If you are unable to use either the app or the dedicated web pages to report a path problem, please take a note of where the path issue is when you are on your walk and pass this information to a group member who is able to submit on your behalf, or contact us using the details above.

Memory lanes: the ramblers trying to save 10,000 lost British footpaths

Memory lanes: the ramblers trying to save 10,000 lost footpaths

It’s not just walkers who get lost – paths can get lost, too. Now a small army of volunteers are seeking to recover thousands of public rights of way before they disappear for ever

Kevin Rushby Tue 4 Dec 2018

https://www.theguardian.com/world/2018/dec/04/memory-lanes-the-ramblers-trying-to-save-10000-lost-footpaths

Once paths failed to appear on maps, people stopped walking them and, within a few years, they were invisible.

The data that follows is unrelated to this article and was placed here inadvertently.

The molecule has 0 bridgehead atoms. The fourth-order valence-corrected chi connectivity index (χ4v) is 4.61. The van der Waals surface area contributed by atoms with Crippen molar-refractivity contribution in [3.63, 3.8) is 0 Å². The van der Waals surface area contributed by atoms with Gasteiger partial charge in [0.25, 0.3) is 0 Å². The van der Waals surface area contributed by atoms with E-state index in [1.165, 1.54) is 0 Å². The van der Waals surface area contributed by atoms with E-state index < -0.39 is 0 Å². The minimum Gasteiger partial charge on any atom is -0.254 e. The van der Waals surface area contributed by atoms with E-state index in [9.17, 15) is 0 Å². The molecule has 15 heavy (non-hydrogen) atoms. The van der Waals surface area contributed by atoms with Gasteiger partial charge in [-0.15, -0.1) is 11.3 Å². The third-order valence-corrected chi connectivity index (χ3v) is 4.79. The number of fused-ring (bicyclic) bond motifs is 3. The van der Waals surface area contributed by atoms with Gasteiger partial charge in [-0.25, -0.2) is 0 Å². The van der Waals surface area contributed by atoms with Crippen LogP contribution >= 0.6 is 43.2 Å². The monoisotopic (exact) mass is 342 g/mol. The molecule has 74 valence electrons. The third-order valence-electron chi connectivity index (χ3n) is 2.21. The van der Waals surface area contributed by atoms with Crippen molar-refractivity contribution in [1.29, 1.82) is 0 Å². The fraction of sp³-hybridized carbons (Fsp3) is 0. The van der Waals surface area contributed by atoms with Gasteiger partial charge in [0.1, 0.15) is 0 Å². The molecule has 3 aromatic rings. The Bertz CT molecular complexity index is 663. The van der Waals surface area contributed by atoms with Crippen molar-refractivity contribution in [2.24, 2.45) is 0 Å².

Paul Howland is standing in a bed of nettles, his head surrounded by a halo of dusky blue sloes. Behind him is an impenetrable tangle of undergrowth, self-seeded trees and what looks like the long-discarded parts of an a vehicle.

“The old path went up here,” he says, waving his walking pole further into the thicket. “I first spotted it on Milne’s county map of Hampshire from 1791.”

Howland emerges from the nettles and shows me an image on his phone which confirms his suspicions: we have just found one of Britain’s missing footpaths.

“This is Greenwood’s 1826 county map and you can see the path. It was called the Markway and goes straight up to this line – now the A30 road. But compare that with the current Ordnance Survey map.” He unfolds a paper map and points to our position.

“Instead of going straight, the footpath turns hard left at this point and heads back towards Andover. What we have here is a missing mile to a forgotten right of way – and a very useful missing mile, because it links to other footpaths.”

Paul Howland.